Alexander Hilferding - Comparative Linguistics

Comparative Linguistics

Although Hilferding is mostly known for his works on Slovincians the other important side of his work - research into the relations of Slavonic to Sanskrit is often overlooked. Soon after graduating the St.Petersburg University in 1853 he wrote an Essay "О сродстве языка славянского с санскритским/O srodstve jazyka slavjanskogo s sanskritskim" (On cognation of Slavonic language with Sanskrit). In this work he made the first scientific and systematic comparison of the phonetic correspondences between the two languages and provided a list of several hundred cognate words. It is particularly important that being an expert in many Slavonic languages and not just Russian and having knowledge of the Russian dialects Hilferding did not limit this list to Russian but it embraced all the principal Slavonic languages. Although some of his etymologies appear not correct, this essay stands unsurpassed even today and is unduly forgotten. These are some quotes from the Introduction to this book:

"Linguistics is yet a very young science. Therefore, although it has attained great achievements in the course of its 36 year existence, there are still considerable gaps in it. One of the most significant gaps is the Slavonic language. The science of Linguistics had its start in Germany and it owes to the German scholars its most important discoveries. It is natural that they, while keeping as the base Sanskrit - the language that has preserved most truthfully the primordial state of the Indo-European tongue, dispersed, distorted or lost in other cognate languages, mainly expounded the languages that were better known to them, namely Greek, Latin and all German dialects. Other languages attracted much less of their attention. Yet it is strange that out of all other languages Slavonic takes the last place in their works. They would rather base their conclusions on the Zend language or Lithuanian or Celtic then on the rich and flourishing language of the tribe occupying the Eastern part of Europe. This phenomenon is hard to explain: they are either unable to lean the Slavonic language (yet they could indeed learn a language which was not known to anybody with an unknown writing - the Ancient Persian), or they are lost in the multitude of Slavonic dialects having equal importance for a scientist, or they do not want to touch the subject which should be developed by Slavs themselves. Whatever it was, the comparative linguistics, created in the West by German scientists, does not have the knowledge of the Slavonic language; it only knows that there is a rather rich language in the Indo-European family known as Slavonic. But what is this language? What is its relation to the cognate languages? Do not ask this from the Linguistics of our Western neighbours."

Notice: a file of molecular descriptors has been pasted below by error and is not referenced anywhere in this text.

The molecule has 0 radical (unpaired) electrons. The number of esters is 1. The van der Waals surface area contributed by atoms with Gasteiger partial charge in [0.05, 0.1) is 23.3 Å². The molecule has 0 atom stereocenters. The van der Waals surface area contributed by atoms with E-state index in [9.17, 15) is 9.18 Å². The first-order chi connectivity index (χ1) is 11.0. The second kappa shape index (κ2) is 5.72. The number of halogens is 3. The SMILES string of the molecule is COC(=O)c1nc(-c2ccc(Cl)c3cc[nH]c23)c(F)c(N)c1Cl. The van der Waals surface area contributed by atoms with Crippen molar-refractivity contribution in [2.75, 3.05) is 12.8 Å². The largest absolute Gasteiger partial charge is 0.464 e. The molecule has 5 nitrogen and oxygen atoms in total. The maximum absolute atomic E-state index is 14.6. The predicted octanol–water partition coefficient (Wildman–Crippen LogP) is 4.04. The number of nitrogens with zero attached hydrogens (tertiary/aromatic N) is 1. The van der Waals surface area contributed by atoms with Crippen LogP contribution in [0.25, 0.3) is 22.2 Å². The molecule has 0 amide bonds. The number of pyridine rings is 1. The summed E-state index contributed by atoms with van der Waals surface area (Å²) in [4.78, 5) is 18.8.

Hilferding believed that it would only be correct to study the relations of Slavonic to other Indo-European languages after clearing up the relation between Slavonic and Sanskrit. He planned to make a number of essays on this subject and particularly on the relations between Lithuanian and Sanskrit. Unfortunately, this work was interrupted by the untimely death in 1872.

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